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Top British showjumper in line for Tokyo Olympics put down age 11: ‘If only love could have saved you’

Holly Smith has paid tribute to her top ride Hearts Destiny, who has been put down aged 11.

“Ted”, who represented Britain at the 2018 World Equestrian Games, was on the bronze medal-winning British team at last year’s European Championships and looked set to be selected for the Tokyo Olympics, was put down yesterday (13 August).

Holly told H&H Ted had spent the last month in the equine clinic at Newmarket, having been diagnosed with PPID (formerly Cushing’s disease). He developed laminitis, and there was nothing that could be done to save him.

Holly said she noticed the first signs something was amiss at last summer’s Europeans, where the combination finished 10th individually.

Holly Smith’s top rider Hearts Destiny has been put down age 11.

“He hadn’t had the best coat for a while, then he got these funny swellings above his eyes,” she said. “I asked the vet out there but he didn’t really know. Then, when I was in Vilamoura, one of the girls at home said they’d filled up again so I googled it — and what I found made sense.

“We’d been managing it, but they develop tumours on the pituitary gland; his was a big, aggressive one and there was nothing they could do to save him.”

Holly took the reins on Ted in 2017, when he came into her life almost by accident. Holly had sold her top horse Dougie Douglas, and had some “good national horses” but broke her leg in a hunting fall and lost rides as a result.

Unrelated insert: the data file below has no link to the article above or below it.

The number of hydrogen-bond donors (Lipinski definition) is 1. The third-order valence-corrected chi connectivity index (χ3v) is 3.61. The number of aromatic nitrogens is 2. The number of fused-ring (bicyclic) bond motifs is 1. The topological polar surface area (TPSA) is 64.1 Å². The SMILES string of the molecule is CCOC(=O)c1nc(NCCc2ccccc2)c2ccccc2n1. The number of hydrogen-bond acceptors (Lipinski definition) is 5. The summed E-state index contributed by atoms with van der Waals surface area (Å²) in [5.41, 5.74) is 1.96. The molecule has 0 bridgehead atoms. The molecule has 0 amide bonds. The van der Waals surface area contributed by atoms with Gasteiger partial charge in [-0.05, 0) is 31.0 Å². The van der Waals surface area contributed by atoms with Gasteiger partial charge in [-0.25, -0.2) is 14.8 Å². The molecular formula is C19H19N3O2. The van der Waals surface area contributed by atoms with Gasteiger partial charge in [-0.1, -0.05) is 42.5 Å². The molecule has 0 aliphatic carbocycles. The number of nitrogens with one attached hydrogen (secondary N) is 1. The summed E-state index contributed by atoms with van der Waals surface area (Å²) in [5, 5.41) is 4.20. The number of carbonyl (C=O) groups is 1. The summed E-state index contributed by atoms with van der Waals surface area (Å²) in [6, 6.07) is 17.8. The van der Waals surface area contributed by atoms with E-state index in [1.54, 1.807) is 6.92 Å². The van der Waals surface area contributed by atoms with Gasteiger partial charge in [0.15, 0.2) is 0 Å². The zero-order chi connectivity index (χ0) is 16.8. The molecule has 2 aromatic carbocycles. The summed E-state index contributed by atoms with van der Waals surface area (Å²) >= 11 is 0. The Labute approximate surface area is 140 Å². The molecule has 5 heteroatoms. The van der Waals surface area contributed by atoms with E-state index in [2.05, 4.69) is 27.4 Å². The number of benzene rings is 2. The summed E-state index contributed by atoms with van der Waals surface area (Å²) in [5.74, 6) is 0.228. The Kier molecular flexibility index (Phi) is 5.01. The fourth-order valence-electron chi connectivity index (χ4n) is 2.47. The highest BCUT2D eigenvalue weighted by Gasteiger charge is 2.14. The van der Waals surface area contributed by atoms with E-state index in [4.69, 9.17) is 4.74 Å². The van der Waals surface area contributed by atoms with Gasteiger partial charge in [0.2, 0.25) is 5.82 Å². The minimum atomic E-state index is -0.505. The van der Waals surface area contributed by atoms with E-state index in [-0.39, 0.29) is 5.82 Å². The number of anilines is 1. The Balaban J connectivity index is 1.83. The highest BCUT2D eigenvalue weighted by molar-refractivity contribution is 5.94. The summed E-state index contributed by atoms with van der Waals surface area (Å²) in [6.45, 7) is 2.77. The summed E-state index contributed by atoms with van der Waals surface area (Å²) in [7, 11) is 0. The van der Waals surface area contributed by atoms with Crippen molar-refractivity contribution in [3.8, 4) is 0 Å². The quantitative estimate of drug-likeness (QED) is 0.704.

Holly’s husband Graham’s twin brother Paul, who hunted with Ted’s breeder Steph Callwood, saw the horse in an inter-hunt relay at a county show. Steph asked if Holly had a lot of rides at the time, and after Paul said no, Steph dropped Ted off.

“Within 18 months, he was selected to go to a championship,” Holly said. “He just rocketed up.

“He gave me the confidence to know I could recover, and come back even better.

“He was the most lovely, reliable, sound horse I’ve ever come across.”

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Holly said Ted had his moments, such as a spook and leap when the band started playing after the Aga Khan Cup at the Dublin Horse Show, but in general, he was “a very quiet, easy character, who seemed to understand showjumping, and did everything I ever asked of him”.

“His last show was in Spain, before lockdown, and he won the three-star grand prix,” Holly said.

“He was something sent from somewhere, I don’t know where; Heaven.

“If only love and hope could have saved you. Thank you for everything Ted.”

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